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Organizers pleased with response to Montreal’s 375th anniversary celebrations

The Jacques Cartier Bridge is lit up to celebrate Montreal's 375th birthday on Wednesday, May 17, 2017. Dan Spector / Global News

Officials are expressing satisfaction with celebrations held to mark Montreal’s 375th anniversary, despite the controversial multi-million dollar cost of lighting up a major Montreal bridge.

Alain Gignac, who is in charge of the celebrations, maintains the level of participation in year-long events by Montrealers hasn’t been seen since Expo 67.

“It was a time when Canadians, and particularly Montrealers, were the most proud to be part of Montreal, Canada and Quebec,” he recalled in a recent interview.

Gignac also noted that the level of satisfaction of people who took part in various activities reached 96 per cent.

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He called that “magic” considering over 200 different activities were held throughout the year.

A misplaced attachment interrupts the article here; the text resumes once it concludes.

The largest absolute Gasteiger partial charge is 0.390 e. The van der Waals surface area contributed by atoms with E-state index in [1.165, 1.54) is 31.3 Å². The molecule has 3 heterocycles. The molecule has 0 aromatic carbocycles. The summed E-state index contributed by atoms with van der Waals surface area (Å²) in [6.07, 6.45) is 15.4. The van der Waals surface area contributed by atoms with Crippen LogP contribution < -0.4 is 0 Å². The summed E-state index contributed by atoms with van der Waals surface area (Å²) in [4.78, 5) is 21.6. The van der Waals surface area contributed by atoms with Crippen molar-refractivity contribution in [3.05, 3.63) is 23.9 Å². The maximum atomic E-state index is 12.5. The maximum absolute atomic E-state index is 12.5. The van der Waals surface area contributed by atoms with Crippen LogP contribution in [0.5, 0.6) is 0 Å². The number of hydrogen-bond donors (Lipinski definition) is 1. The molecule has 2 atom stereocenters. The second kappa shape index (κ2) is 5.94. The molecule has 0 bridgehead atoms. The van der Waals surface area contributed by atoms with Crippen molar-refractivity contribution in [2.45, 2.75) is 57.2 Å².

One of the highlights of the anniversary celebrations was the lighting of the Jacques-Cartier bridge.

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Gignac says the event drew about 575,000 people. But the official lighting ceremony had to be held twice.

READ MORE: Jacques Cartier Bridge-lighting ceremony repeat planned for June 25

The first time it was disrupted by protesting Montreal police officers.

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Click to play video: 'Montreal police protest lack of contract' Montreal police protest lack of contract
Montreal police protest lack of contract – May 18, 2017

It cost almost $40 million to illuminate the bridge that links Montreal with its south shore.

The federal agency that runs the bridge kicked in $30 million while $9.5 million came from the other levels of government.

At the time, former mayor Denis Coderre defended what he called the city’s new signature, adding that it showed Montreal is a great Metropolis.

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Preliminary estimates indicate the 375th anniversary festivities will end with a budget surplus of about $7 million out of a total budget of $125 million.

A more exhaustive review of the turnout and the economic benefits from all activities will be released next March.

The year-long celebrations come to an end Dec. 31 with events planned throughout the day and into the night in Old Montreal.

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